Mary Marvel

It’s recently come to my attention that I’m a bitch. Yes, I am. I fully embrace the term. To me, “bitch” means a woman who is ambitious, assertive, who has a goal in mind and sees it through. I believe in my case, it’s because I’ve finally taken control of my destiny and the chips are falling. As chips will.

All my life, I’ve felt a little off, a little out of it. I’ve never quite understood how people do the things that come easy to them: make friends, understand social niceties, make small talk, have a party in which people attend, be a sparkling host, not say the wrong thing, not put their feet in their mouth. I might be accused – and rightly – as being a bit uncouth. I think that’s the word that should be engraved on my head stone. Mixed messages have led me to believe that you should both not say anything lest you offend but you should also ask questions, speak up, when unsure. I’m always unsure. I never quite know what’s going on, how to act, how to tip, when to tip, when to say a thing and when not to. I’ve discovered how to navigate social media a bit better than I have real life and I’ve said things and acted in ways in real life that I regret. Shame, I know well. Quite intimately. But I’ve always, always felt a bit misunderstood. No, not a bit. A lot. A whole lot.

It took years and years to figure out why this is. I was raised by wolves. You laugh but I was actually raised by a wolf’s near cousin: the narcissistic mother. A person who, by turns, zeroed in on every flaw and then pulled back and ignored. I had immense freedom as a teenager, when I shouldn’t have had it,¬†except when my private diaries and letters were being read. Those items were hers because they resided in her house. Fair game. I was belittled, criticized, compared and contrasted. Ignored. I am probably the most skilled person in this county at the silent treatment because it was practiced so skillfully on me growing up. It’s a default. I hardly know I’m doing it until I do it. I don’t know quite how to handle conflict head on and become the thing I hate the most from others: passive-aggressive. It pains me to write this but it’s true.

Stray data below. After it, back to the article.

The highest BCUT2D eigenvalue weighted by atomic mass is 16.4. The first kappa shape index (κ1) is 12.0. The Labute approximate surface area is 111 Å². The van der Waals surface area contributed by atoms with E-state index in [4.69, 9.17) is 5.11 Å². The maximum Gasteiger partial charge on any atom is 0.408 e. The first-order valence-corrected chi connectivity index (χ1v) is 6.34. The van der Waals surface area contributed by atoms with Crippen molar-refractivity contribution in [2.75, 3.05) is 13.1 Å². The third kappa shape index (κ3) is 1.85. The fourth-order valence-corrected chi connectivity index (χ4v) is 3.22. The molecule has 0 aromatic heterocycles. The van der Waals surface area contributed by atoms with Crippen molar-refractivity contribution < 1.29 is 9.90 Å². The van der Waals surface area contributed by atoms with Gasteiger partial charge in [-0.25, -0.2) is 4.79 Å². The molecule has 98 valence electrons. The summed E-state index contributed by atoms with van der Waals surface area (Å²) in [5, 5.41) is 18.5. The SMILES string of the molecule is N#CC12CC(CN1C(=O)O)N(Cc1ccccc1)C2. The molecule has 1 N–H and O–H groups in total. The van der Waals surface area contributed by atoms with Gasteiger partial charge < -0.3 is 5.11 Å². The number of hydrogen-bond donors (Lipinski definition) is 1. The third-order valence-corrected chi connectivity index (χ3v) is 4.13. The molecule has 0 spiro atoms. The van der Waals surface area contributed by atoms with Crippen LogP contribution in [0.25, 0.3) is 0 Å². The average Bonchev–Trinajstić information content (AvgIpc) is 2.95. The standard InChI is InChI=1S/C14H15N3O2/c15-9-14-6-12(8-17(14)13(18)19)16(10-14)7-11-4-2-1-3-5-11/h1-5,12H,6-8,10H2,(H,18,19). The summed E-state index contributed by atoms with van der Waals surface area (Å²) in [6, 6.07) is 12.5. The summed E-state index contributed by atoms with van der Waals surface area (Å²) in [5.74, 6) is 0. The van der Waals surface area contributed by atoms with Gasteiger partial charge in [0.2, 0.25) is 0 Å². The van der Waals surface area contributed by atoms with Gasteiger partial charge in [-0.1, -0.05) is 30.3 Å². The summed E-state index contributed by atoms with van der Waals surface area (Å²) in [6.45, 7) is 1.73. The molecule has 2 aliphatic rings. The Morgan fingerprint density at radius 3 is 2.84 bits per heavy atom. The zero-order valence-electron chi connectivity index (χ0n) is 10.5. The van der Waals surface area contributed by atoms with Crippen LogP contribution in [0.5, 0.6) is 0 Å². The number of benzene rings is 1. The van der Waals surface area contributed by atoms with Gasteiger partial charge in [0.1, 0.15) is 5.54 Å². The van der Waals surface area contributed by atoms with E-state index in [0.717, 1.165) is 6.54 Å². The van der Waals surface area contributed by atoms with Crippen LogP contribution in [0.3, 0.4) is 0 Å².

So, I’ve been in “daughters of narcissistic mothers” recovery for a few years now. Hi, I’m Mary Marvel. I’m what author Karyl McBride calls the ‘high achiever” result of growing up this way. She says this in an interview at Psychology Today:

One of the main messages that gets internalized when your mother is narcissistic is, “You are valued for what you do and not for who you are.” So Mary Marvel is constantly trying to prove to herself that she does have worth, by mastering different endeavors.

So, I’ve done and done and done for years in the hopes that if I give enough, I’ll get back. The thing is…it doesn’t work.

These daughters learn a distorted view of love. They learn that love is about “what I can do for you and what you can do for me.” They may be overly dependent on their partners, or choose people who are entirely dependent on them. A healthy relationship, meanwhile, is based on the back and forth of interdependency.

I may have mentioned that I had to say no to a very time-consuming commitment and that it lost me friends. And one wonders whether they were friends at all if the result of my having to stop what was unsustainable was silence. Oh, silent treatment, you’re so good at being bad! I seem to run up against the same things time and time again.